‘Communism is not Socialism. Marxism is not Socialism. The Marxists have stolen the term and confused its meaning… We chose to call ourselves the National Socialists. We are not internationalists. Our socialism is national.’ – Adolf Hitler, 1923
I think it is becoming clear that Hitler, and therefore the Nazi Party, were socialists. The only difference is the Nazis stated very clearly that they wanted a type of socialism that only benefitted the German state and people. Therefore, they created an openly racist form of socialism. Some would argue that all forms of socialism tend towards nationalism and racism – just look at what the Chinese are doing to the Uyghurs… the Jewish experience in the USSR…. the genocide in Cambodia, where ethnic and religious minorities were systematically targeted. All of this would be familiar to a Nazi. Socialist countries surprise me, for they have fortress borders –not very international of them. Unless, of course, it is to prevent their own citizens from wandering off.
Finally, I have seen many tweets explaining that Hitler could not have been a socialist, for he murdered socialists. This is completely correct. Hitler killed many people. He was an equal-opportunities psychopath. It did not matter what race, colour or creed you were. If he did not like you, then you died. He did not like internationalist socialism – he considered it an enemy. He did not like communism – ‘Bolshevik-plutocratic world conspirators and their Jewish wire-pullers’. He did not like competition.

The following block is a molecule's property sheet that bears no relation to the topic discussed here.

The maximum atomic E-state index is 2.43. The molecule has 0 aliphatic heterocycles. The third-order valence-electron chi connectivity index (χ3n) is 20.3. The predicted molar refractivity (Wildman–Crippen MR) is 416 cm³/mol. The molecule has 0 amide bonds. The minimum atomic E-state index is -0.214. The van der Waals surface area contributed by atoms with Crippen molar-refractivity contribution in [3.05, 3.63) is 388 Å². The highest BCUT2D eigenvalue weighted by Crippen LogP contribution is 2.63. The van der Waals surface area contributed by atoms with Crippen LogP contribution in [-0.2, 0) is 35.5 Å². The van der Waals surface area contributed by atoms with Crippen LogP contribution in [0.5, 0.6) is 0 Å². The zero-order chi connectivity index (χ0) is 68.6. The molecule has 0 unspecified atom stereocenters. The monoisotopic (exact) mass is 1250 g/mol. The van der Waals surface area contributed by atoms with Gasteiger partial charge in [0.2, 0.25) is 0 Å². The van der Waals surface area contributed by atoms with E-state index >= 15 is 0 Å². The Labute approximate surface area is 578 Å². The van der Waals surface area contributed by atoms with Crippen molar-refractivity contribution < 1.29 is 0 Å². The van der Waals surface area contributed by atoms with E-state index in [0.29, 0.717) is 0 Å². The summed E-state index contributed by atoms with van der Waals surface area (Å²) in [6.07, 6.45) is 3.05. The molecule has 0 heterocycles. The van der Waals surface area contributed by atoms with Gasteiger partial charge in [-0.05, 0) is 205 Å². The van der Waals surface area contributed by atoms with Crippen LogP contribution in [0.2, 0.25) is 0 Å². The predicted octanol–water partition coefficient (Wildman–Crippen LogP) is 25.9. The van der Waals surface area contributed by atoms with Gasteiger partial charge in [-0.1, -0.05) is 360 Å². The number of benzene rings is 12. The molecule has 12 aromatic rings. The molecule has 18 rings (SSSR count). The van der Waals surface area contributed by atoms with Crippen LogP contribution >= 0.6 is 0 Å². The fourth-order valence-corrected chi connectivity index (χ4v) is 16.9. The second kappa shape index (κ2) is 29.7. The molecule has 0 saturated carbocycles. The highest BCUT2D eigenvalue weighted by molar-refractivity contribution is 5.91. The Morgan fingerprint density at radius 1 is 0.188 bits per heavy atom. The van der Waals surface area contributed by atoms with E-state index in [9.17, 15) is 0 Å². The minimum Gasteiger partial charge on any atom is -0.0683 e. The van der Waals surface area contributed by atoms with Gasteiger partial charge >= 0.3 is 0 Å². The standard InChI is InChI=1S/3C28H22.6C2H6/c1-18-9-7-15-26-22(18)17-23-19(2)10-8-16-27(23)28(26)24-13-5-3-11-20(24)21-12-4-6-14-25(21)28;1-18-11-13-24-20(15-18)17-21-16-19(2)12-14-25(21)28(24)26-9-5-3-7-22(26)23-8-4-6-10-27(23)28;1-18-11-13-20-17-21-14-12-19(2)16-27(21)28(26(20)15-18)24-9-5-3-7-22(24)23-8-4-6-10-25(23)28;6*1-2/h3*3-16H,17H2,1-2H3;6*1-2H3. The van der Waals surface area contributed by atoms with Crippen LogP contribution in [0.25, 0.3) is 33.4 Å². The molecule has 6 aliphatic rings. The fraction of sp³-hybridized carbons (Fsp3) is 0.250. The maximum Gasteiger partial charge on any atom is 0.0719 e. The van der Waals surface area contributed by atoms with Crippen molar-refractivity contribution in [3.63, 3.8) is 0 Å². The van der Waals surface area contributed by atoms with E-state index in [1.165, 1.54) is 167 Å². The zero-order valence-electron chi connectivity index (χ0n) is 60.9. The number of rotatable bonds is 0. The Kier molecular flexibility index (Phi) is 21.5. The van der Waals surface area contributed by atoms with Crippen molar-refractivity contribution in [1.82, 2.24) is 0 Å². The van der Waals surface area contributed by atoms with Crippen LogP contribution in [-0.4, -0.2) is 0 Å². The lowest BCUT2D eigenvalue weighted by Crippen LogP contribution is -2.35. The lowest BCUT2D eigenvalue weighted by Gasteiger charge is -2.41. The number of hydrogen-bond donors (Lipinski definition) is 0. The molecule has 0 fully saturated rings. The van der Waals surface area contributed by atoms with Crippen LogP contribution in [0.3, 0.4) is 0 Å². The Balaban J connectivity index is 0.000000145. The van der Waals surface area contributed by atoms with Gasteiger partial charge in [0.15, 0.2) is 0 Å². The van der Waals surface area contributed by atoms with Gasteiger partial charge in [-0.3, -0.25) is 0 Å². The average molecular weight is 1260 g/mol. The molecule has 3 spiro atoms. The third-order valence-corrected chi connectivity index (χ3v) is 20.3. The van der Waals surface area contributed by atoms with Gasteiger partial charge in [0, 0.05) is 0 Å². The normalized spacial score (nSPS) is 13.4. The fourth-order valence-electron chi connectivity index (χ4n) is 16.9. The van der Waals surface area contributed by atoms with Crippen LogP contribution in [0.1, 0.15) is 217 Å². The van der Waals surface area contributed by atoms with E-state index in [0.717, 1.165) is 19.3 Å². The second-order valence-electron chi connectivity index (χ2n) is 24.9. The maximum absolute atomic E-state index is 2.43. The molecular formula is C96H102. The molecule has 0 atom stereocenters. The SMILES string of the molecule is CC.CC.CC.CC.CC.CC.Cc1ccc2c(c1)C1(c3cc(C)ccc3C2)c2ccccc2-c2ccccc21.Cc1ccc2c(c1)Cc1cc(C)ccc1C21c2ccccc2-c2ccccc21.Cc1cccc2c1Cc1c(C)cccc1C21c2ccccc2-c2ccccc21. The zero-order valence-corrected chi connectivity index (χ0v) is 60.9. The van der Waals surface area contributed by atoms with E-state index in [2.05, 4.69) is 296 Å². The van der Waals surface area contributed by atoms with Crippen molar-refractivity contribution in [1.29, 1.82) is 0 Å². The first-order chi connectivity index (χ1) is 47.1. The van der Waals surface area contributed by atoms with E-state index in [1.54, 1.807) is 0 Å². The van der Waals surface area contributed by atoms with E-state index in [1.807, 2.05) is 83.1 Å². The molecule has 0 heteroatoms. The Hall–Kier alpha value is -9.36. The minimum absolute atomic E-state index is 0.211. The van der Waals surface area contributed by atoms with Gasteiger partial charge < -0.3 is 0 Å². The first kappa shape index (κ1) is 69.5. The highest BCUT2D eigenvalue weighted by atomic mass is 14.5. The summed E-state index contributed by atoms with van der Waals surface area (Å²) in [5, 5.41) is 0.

Socialism comes out of revolution. When revolutions are over, the purge begins. If we want to talk about who has murdered other socialists, then we must start with Lenin, Stalin and Mao. To reach the top of any socialist state requires a level of brutality not within most people.
Northern Ireland has a history of Protestants and Catholics killing each other. Both groups claim they are Christian. Sunnis and Shiites are both Muslim sects and they kill each other. Many ideologies split and follow different paths, yet claim affiliation to the same ideology. The Nazis followed their own version of socialism.
Basic socialism has always been practised in a historical sense. It was our way of life when we lived in small tribes. We shared things, for we were all related and pulled together to survive. I believe this innate sense of socialism is programmed into our DNA. This is why the idea of socialism will not die. But there is a big difference between co-operating in a small tribe and running a nation state. Even after the atrocities of the 20th century, the idea reverberates and remains popular. Can we fight our DNA?
This is not an academic paper. I am not a historian. I wrote this essay for my own benefit and for the pursuit of knowledge. This is a complicated topic that could take a lifetime to unpack and analyse. But from where I am standing, in the broad use of the term ‘socialist’, the Nazis were socialists.
The political divide should not be viewed as a left/right spectrum – for this makes no sense – but instead as a statism versus individual liberty spectrum. On this line, you will find the Nazis sat comfortably alongside all other socialists.